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Thursday
Dec202012

Zen Christmas Blues

 

 

Printmaker Peter Miller the other day posted a photo of the stone basin at Ryoanji Temple in Kyoto, which carries an inscription: 'Even if I have nothing, it is enough.'

What if this message translates to say that we should gratefully accept all that comes our way this Christmas? Acceptance is the Zen of things: acceptance of the universe and acceptance of THAT which makes it tick.

Peter said he had long cherished this notion of sufficiency and gratitude, adding he purchased at the temple, for 800 yen, a medallion to remind himself of the practical message contained in the kanji. "Then I lost it," he said. "Really. I packed the medallion in my suitcase carefully, but on my return it wasn't there. Thereby illustrating in an unintended way the wisdom of the inscription."

You cannot walk the path until you first become the path.

Let's consider also this bit of seasonal Western wisdom: "He sees you when you're sleeping."

Can we say, now that we are big children, that this Xmas jingle about Santa coming to town confers a slightly discomforting thought? Who wants to be seen while sleeping? And let's admit, while full of good cheer, as piles of bygone Christmases stack up, that we find the holiday season to be no longer the same bumper-car jumbalorum of joy that it once was.

Do we outgrow the wonder? Can we find it again? Show us a kid on Christmas Eve who doesn't channel all their love, hope and joy in the direction of the all-knowing, roly-poly, Saint Nick. Who, as a child, isn't lost in the Lapland of their Christmas dreams or, alternatively, can't be coerced by the threat that you'd better not cry, you'd better not pout ... but be good, for goodness sake?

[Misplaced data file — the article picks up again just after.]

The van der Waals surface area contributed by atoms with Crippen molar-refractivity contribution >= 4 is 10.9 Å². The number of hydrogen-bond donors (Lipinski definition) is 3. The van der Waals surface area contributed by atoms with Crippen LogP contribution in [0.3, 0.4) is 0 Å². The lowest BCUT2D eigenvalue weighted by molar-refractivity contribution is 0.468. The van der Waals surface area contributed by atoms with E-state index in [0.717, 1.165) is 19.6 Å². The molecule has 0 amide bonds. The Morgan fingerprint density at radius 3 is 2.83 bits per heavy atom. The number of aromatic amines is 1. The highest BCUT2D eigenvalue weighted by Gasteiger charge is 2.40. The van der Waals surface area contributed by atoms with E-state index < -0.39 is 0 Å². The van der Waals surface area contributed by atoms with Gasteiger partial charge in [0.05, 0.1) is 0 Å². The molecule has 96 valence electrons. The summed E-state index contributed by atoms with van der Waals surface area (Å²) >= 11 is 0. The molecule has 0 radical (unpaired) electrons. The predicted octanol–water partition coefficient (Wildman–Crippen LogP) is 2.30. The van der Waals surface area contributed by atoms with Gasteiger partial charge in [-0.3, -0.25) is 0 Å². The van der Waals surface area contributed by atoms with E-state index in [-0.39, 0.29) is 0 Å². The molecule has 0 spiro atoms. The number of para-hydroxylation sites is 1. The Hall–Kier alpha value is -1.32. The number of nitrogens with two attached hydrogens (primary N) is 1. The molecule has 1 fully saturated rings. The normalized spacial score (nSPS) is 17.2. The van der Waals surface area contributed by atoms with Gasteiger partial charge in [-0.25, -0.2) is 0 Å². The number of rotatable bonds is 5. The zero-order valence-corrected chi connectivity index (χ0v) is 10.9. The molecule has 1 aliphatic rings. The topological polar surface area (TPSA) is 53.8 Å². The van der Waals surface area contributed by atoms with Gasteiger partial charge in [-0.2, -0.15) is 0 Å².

Goodwill to All

Today, we find our fondest memories of Christmas past are slippery and elusive, untrustworthy even - just like the memory of a carefully packed Ryoanji medallion.

To be honest the manger nativity birth-of-little-Jesus version of Christmas never really resonated with us. The images of cattle lowing, shepherds or even wise men did not enthrall. Personally, the Saint Nick version of Christmas always carried more magical weight than the nativity. Santa bestowed a spirit of generosity, of giving, and good will toward all. I still like to place Santa at the centre of my nativity scene (Jesus is there too) and surround him with plastic dinosaurs, knights and Corgi cars.

When I was last in Bethlehem you could not buy a wooden Santa, sleighs or reindeer - only angels and mangers, and chubby little Jesus's carved from branches of olive trees from near Gethsemane.

Which is a shame. Because at Christmas who cannot imagine iconic Rudolph, lightbulb nose in the air, his icy reindeer breath billowing atop the snowy shingles? We listened under the warm blankets, so still, for the stealth sound of Santa negotiating our chimney, magically sliding past the crematorium of the gas furnace, to leave large boxes under the glittering tree. Oh yes, we were far too wired for sleep. It was Christmas Eve and our hearts were luminous.

But consider this warning: "He knows if you've been bad or good. He knows when you're awake."

Let's not belabour bad or good. You have a conscience of your own. But being awake is a prerequisite for no-mind satori. And I imagine that state to be a place where tigers worship flying lords a-leaping, where no smoky breath can disturb the deepest dust that lies buried therein. I imagine it is where all the peace, calm and serenity in every person of every nook of Earth is mustered and illumined, trumpeted and glorified; where we can bathe in clean rainforests festooned by snow pillars, where we are serenaded by ice wolves who howl across crackling firelight blizzards. And I imagine this is a place where we may raise a glass to toast the thunderclaps, and fill our cup to the brim with love; where we find flashes of fat-bellied mirth as our cockles warm under the ridge of the pipe and the blankets of the sleigh, bells jingling as we are drawn forward, accepting, hopeful, surrounded by gay lumberjacks named Spruce.